Cross Curricular Planning.

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Something’s up in Wales. The curriculum is being radically changed. Subjects are being grouped into areas of learning – all of which are equally important. Yes, the Arts are as important as Maths!

The curriculum is designed to place ethics and health up there with academic achievement and economic success as educational goals. Welsh language and culture are brought to the fore, but along with global mindedness and cultural awareness. It’s in and out, this and that. Some people love it. Some people are freaking out. Whatever your views, there’s no doubt that it’s a radical change.

Underpinning the curriculum are 12 pedagogical principles that focus on a child’s right to inquire, to solve problems, to collaborate and to take ownership of their learning. But they also trust teachers to develop a ‘blended’ approach, choosing the methods that best suit their goals. There’s a high level of teacher trust, scope for developing innovative practice and a belief that teachers and children together can become agents of change. There’s a lot of freedom and a commitment to challenging the barriers between subjects and developing some interdisciplinary practice. Music to my ears. But the thing about music is it can go out of tune very quickly. Interdisciplinary or cross curricular learning can very quickly become shallow and tenuous. Inquiry is only ever as good as the question being asked. If this is to work, the planning needs to be fine tuned and thoughtful.

So I find myself with Hywel Roberts in a Humanities classroom in Pembroke, working with the heads of Geography, History, RE, Business and IT, and Skills, explaining how planning works for this kind of work. I use two metaphors – Umbrella Planning and Plaited Planning.

Umbrella Planning is the model we see most commonly in primary schools for ‘Topic” or “Theme”. It’s where there’s an over-arching theme – Romans/Rainforests/Victorians etc – the centre and top of the umbrella. And different subjects use the theme to link as spokes to that centre. So for example, under the umbrella of The Romans, in Art they may look at creating mosaics; in Geography, they look at the extent of the Roman empire, population movements etc. It allows for more breadth, but the danger of umbrella planning is that it can quickly become shallow and tenuous. Hmmm. Music. Let’s make up a song about The Romans!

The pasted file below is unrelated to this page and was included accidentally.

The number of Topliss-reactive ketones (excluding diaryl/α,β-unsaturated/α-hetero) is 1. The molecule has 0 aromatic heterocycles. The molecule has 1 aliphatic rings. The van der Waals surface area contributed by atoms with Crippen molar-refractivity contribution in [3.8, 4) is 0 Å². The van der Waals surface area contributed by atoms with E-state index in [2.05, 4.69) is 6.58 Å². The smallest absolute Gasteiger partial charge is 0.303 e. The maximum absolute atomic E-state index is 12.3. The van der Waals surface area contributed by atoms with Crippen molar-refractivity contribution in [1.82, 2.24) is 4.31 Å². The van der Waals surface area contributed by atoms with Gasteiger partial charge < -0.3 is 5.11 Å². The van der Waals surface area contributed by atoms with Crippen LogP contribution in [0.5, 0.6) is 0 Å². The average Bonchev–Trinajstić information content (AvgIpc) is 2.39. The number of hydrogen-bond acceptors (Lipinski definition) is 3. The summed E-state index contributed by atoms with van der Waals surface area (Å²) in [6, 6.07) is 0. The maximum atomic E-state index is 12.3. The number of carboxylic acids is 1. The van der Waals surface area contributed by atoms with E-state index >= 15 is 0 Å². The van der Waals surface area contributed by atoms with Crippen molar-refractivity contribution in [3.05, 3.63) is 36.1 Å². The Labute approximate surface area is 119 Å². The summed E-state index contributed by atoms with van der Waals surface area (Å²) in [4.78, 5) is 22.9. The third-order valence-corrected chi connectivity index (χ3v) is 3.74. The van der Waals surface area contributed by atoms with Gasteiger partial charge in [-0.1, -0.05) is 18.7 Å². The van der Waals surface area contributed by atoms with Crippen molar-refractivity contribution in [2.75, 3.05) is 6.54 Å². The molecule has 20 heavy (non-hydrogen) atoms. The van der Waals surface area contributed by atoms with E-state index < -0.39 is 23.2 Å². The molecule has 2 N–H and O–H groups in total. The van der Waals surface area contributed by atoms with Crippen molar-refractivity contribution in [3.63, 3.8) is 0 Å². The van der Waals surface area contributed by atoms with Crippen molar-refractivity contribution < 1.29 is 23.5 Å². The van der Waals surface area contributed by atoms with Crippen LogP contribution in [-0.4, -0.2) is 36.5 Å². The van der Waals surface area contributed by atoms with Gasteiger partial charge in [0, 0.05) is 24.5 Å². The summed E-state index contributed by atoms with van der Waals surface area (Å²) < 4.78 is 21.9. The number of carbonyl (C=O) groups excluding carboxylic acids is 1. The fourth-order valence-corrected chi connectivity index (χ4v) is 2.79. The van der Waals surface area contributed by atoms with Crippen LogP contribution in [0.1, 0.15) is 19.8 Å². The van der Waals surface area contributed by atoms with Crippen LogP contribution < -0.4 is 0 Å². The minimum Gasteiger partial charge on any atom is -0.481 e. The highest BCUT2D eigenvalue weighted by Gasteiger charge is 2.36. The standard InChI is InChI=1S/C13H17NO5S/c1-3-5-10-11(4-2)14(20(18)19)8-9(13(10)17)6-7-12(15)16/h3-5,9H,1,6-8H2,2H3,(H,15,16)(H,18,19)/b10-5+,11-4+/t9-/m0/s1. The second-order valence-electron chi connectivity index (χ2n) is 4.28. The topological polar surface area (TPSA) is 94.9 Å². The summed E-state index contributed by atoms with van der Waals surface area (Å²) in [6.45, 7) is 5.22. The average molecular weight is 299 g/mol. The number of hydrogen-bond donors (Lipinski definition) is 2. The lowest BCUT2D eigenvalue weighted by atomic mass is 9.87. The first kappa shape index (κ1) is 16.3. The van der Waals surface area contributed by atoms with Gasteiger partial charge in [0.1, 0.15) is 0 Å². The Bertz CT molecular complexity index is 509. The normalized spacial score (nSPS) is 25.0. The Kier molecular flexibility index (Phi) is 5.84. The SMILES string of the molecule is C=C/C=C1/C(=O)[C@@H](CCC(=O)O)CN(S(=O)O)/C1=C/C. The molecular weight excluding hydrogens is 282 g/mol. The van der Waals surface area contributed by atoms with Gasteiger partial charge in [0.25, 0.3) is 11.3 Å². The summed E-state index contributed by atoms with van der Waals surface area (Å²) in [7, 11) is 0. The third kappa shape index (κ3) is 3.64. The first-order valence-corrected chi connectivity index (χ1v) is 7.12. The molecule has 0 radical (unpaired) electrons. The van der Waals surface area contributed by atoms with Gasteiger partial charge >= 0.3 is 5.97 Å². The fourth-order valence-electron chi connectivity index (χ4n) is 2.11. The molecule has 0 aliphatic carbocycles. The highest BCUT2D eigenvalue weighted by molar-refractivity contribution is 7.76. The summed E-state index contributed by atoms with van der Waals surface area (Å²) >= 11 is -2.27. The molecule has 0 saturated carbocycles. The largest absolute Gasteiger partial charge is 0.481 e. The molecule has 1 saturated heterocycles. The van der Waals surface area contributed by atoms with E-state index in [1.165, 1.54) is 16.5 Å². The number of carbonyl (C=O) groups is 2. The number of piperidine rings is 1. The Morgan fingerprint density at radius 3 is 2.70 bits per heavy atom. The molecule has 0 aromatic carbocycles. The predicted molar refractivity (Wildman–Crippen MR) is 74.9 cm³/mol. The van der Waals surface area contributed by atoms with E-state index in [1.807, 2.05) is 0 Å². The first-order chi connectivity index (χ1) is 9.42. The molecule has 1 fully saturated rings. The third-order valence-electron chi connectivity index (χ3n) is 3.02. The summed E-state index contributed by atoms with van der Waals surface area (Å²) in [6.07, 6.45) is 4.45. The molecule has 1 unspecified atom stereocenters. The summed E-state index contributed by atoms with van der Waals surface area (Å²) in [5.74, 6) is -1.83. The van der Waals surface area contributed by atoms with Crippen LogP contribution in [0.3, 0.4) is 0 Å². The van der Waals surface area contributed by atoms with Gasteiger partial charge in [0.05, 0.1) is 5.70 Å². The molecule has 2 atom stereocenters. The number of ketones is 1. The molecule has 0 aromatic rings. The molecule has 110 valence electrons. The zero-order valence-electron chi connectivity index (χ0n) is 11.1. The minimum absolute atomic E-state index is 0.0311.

Plaited planning is more intricate. It starts with a context and the subjects are woven in as they are needed. It takes more skill and thought to plan in a plaited way – you need a lot of knowledge and an understanding that you can’t cover it all – better to go deep than wide and shallow. So you may begin with a context – a Celtic King deciding whether or not to capitulate to Roman demands. Or a Syrian auxiliary soldier, sitting alone on Hadrian’s Wall, feeling homesick. The story drives the knowledge. We have to know in order to help a character and to better understand them. Plaited planning can be brilliant. But it can unravel if you don’t have clear stepping stones and non negotiable outcomes along the way.

So back to our classroom in Wales.

The teachers have decided they want to use Katherine Rundell’s ‘The Explorer” as a starting point or stimulus for a unit of work. It’s a brilliant text, encompassing a number of possible areas for learning. There’s the obvious opportunity of the setting – the Amazon rainforest. There is an ancient city, hidden in the forest, protected by a mysterious explorer who intends to protect it from ‘discovery’. There are themes around our responsibility to protect coming into conflict with our desire for glory and recognition. There are themes of pushing past your limitations, trying new things and paying attention to what’s around you.

“You don’t have to be in a jungle to be an explorer. Every human being on this earth is an explorer. Exploring is nothing more than the paying of attention, writ large. Attention. That’s what the world asks of you.”

It’s a beautiful, rich, well written text. So far, so good.

But usually the students learn the subjects separately. They would be ‘doing’ the Black Death in History, Antarctica in Geography, Creation and Ritual in RE, Stakeholders in Business. How on earth can they fit together under this book?